With baseball upon us and nothing but lockouts in our near future, chances are pretty good you justcompleted your last fantasy draft for awhile. If you can’t come to grips with that terrible truth, you can always widen your player pool a little bit. Here is a list of the top choices if you and your friends were to hold a fantasy baseball draft full of actual fantasy (i.e. fictional) baseball players.

No. 10 Kenny Powers

Eastbound And Down. Normally you would never draft a closer this early, but depth is a real problem at the position. If you don’t grab Powers here, you are stuck with Rookie Of The Year’s Henry Rowengartner (who is one injury away from being a below average little leaguer) or Major League’s Rick Vaughn (who is absolute murder on your WHIP, plus something tells me that guy is going to turn into a historic head case). Everyone else seems to always magically give up a homer in the bottom of the ninth. Sure, Powers might turn the wrong way and drive the bullpen cart onto the highway instead of the mound, but he did save 49 games one year with a K/9 of 14.2. That’s sick. Plus you get to yell his catchphrase at the end of every game. At least until your wife gets sick of the exuberant profanity and leaves you -- probably for Kenny Powers.

No. 9 Roy Hobbs

The Natural. Sentimentality and our highlight-seeking culture may cause The Natural to get drafted even higher, but let’s be real -- the dude came into the league unusually late in life and immediately blew up. That screams steroids, doesn’t it? His numbers could fall of the cliff if he goes off PEDs to avoid getting caught. Who needs that kind of risk? Plus he’s only gotten it done for a meager half-season. Sure, his production was Bondsian, but you can just draft The Fan’s Bobby Rayburn, who is based on Bonds, instead. If he can finally avoid knife-wielding umpires and playing in hurricanes, Rayburn is in for a big year.

No. 8 Ed

Ed. Ed, the baseball playing chimpanzee from the cinematic opus of the same name, can throw a ball so hard, it causes gloves to literally catch fire. How long do you think it is before he’s switched to pitcher and turns into Sidd Finch? You might be buying low here. Additionally, let’s be honest. You are going to watch your fictional fantasy team play a lot this year. Is there anything you’d rather stare at than a monkey throwing a baseball? If so, stop wasting your time with this article and go back to reading Hemingway, Your Majesty.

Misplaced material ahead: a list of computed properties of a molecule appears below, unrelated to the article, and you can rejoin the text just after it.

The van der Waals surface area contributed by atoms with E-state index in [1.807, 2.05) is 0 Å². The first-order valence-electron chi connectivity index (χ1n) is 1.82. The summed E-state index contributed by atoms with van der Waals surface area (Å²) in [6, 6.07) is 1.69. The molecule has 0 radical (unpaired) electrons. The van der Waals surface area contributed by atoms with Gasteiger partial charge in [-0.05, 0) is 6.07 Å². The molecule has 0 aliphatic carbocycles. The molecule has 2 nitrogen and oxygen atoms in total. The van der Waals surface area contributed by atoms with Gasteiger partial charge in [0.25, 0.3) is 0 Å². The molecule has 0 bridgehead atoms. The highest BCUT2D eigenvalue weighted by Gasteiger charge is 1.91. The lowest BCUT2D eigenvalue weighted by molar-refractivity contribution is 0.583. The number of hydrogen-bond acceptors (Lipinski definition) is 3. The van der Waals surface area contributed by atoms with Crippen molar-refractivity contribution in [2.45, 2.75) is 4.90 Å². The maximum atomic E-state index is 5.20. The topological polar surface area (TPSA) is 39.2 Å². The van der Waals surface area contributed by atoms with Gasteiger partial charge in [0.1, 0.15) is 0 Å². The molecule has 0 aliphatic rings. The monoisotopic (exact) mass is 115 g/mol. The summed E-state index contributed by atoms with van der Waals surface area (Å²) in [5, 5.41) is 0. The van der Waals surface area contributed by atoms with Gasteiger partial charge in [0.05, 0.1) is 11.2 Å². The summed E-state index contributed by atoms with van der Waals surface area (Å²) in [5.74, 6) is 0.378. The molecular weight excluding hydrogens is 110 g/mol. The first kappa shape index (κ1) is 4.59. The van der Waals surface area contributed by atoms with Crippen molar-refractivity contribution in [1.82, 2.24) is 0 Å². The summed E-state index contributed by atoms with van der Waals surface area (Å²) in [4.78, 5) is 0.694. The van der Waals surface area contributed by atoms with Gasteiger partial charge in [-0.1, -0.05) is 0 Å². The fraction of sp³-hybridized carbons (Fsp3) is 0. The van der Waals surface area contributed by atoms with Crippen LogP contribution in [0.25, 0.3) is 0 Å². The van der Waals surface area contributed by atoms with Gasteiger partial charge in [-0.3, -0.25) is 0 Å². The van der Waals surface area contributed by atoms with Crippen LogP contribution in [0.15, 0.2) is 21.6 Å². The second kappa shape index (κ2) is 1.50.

No. 7 Leon Carter

The Bingo Long Traveling All-Stars & Motor Kings. Leon Carter is based on Josh Gibson, who batted .359 and hit a HR every 16.1 at-bats during his career in the Negro Leagues. Throw in the fact that he qualifies at catcher and you have a roto stud on your hands. Additionally, you’ll have James Earl Jones on your team and can pretend he freaks batters out by trash talking them as Darth Vader whenever they approach the plate. “Mauer, I find your lack of power … disturbing.”

No. 6 Jimmy Dugan

A League Of Their Own. Dugan hit 487 home runs before retiring at least five years prematurely after falling out of a hotel window to escape a fire he started. That means he was hitting between 40 and 50 homers every year he played, which explains why Mr. Harvey wanted to use him as a draw for his all-female baseball league. That level of consistency makes him golden and we can even move him up a spot or two if he qualifies in the outfield. You might be able to find equal power in the second round, but no one else is as likely to keep the crybabies in line.

No. 5 Mighty Casey

Casey At The Bat. We are starting to reach rarified air here, but drafting Mighty Casey still requires a bit of a leap of faith. Here is what we know about him: He’s very big and strong (hence “Mighty”); he causes fans to lose their minds (the sellout crowd is begging to see him hit); and he’s one of the biggest jerks to ever set foot on a diamond (tips his hat before he even bats, takes the first two pitches in a desperate situation just to showboat, clenches his teeth in hate). He’s like the 1800s version of Albert Belle. But you got to figure he did something to earn the fans’ trust, so he must be capable of putting up huge numbers.